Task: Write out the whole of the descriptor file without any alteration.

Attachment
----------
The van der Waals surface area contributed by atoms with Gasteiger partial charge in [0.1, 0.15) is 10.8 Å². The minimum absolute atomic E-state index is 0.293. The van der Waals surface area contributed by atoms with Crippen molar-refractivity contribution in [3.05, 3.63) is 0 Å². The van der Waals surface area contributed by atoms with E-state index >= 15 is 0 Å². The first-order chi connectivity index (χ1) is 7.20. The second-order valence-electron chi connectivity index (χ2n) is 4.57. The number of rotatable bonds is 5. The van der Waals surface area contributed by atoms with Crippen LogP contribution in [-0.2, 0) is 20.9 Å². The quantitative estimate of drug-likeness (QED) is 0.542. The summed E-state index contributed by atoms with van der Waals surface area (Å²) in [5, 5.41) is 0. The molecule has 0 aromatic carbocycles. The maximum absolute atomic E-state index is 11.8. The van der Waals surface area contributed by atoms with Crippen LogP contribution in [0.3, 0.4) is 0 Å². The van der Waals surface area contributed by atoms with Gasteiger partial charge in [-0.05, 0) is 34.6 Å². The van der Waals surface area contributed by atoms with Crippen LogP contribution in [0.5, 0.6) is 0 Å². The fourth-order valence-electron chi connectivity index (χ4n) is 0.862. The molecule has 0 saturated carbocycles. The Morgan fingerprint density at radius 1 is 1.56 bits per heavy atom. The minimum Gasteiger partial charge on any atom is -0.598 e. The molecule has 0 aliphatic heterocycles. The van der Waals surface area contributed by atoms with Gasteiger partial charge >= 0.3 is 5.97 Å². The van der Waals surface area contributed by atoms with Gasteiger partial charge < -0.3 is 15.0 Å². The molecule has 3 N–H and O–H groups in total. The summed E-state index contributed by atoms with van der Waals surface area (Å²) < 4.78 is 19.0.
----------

The van der Waals surface area contributed by atoms with Gasteiger partial charge in [0.1, 0.15) is 10.8 Å². The minimum absolute atomic E-state index is 0.293. The van der Waals surface area contributed by atoms with Crippen molar-refractivity contribution in [3.05, 3.63) is 0 Å². The van der Waals surface area contributed by atoms with E-state index >= 15 is 0 Å². The first-order chi connectivity index (χ1) is 7.20. The second-order valence-electron chi connectivity index (χ2n) is 4.57. The number of rotatable bonds is 5. The van der Waals surface area contributed by atoms with Crippen LogP contribution in [-0.2, 0) is 20.9 Å². The quantitative estimate of drug-likeness (QED) is 0.542. The summed E-state index contributed by atoms with van der Waals surface area (Å²) in [5, 5.41) is 0. The molecule has 0 aromatic carbocycles. The maximum absolute atomic E-state index is 11.8. The van der Waals surface area contributed by atoms with Crippen LogP contribution in [0.3, 0.4) is 0 Å². The van der Waals surface area contributed by atoms with Gasteiger partial charge in [-0.05, 0) is 34.6 Å². The van der Waals surface area contributed by atoms with Crippen LogP contribution in [0.5, 0.6) is 0 Å². The fourth-order valence-electron chi connectivity index (χ4n) is 0.862. The molecule has 0 saturated carbocycles. The Morgan fingerprint density at radius 1 is 1.56 bits per heavy atom. The minimum Gasteiger partial charge on any atom is -0.598 e. The molecule has 0 aliphatic heterocycles. The van der Waals surface area contributed by atoms with Gasteiger partial charge >= 0.3 is 5.97 Å². The van der Waals surface area contributed by atoms with Gasteiger partial charge < -0.3 is 15.0 Å². The molecule has 3 N–H and O–H groups in total. The summed E-state index contributed by atoms with van der Waals surface area (Å²) < 4.78 is 19.0.